Engine No. 1 has launched a campaign at Exxon Mobil, aiming for four board seats, a new investment strategy, and changes to the energy giant’s compensation scheme.
Engine No. 1, the $250 million investment firm launched just last week by three hedge fund industry veterans including former Jana Partners portfolio manager Charles Penner, has on Monday sent a letter to Exxon’s board calling for a remake the activist believes will strengthen the iconic energy company.
Engine No. 1 said that Exxon has fallen behind its peers and the broader market in terms of total shareholder return over the last decade and complained about the company’s falling return on capital employed (ROCE) for upstream projects as well as Exxon’s debt burden, which is at its highest level on record.
The activist identified several fundamental issues behind Exxon’s underperformance: a poor long-term capital allocation strategy, the lack of a plan to “enhance and protect value,” and a misaligned management compensation framework.
The investor plans to push for a board refreshment, advancing four individuals with experience in the energy sector as potential nominees for next year’s board elections. The nominees are Gregory Goff, Kaisa Hietala, Alexander Karsner, and Anders Runevad. Engine No. 1 said it hopes Exxon would consider its candidates for its 10-person board before the nomination window opens later in December.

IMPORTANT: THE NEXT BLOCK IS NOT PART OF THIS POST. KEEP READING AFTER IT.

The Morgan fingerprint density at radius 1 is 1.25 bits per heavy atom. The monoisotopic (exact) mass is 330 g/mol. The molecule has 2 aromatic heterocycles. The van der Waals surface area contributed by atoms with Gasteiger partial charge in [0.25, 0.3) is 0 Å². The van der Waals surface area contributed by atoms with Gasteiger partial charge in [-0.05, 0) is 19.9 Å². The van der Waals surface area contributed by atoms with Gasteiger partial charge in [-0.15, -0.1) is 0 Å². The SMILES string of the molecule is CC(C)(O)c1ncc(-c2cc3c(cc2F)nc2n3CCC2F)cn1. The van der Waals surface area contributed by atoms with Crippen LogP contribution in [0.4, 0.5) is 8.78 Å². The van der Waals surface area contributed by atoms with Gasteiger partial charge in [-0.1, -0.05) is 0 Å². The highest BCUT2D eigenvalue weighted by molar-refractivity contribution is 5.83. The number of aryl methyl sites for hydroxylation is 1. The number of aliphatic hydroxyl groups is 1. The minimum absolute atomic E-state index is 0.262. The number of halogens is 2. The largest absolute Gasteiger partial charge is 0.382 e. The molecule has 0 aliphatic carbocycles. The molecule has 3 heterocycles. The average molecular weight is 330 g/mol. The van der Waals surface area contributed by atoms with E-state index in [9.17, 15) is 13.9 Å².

Goff is the former chief executive of San Antonio-based refiner Andeavor; Hietala previously led the renewables business of Finnish refiner Neste Oyj; Karsner is a senior strategist at Alphabet’s innovation lab who served in the Energy Department under President George W. Bush; Runevad is the former CEO of Danish wind turbine manufacturer Vestas.
Engine No. 1’s letter, posted on a dedicated website, also urges Exxon to slash investment on projects that are unlikely to break even with sustained low oil and gas prices and focus on growth areas such as renewable energy. In addition, the activist wants Exxon to realign its management compensation with shareholder returns.
These measures should help Exxon preserve its dividend, which currently costs the company about $15 billion a year, the activist said.
Engine No. 1 holds a stake worth about $40 million in Exxon but has the backing of California State Teachers’ Retirement System, the second-largest pension fund in the U.S. and owner of a $300 million position.
The activist’s campaign will most likely depend on the reaction of large Exxon institutional investors such as Vanguard Group, BlackRock, and State Street. The three, which control nearly 20% of Exxon’s shares between them, have over the past years pledged to push companies to tackle climate change.
After reporting three straight quarterly losses, Exxon last week released a reduced spending outlook for the next five years and said it would focus on investing in only the most promising assets.
Exxon’s shares have lost 40% so far this year and were down 1.4% in pre-market trading on Monday. The company’s market capitalization stands at about $176 billion.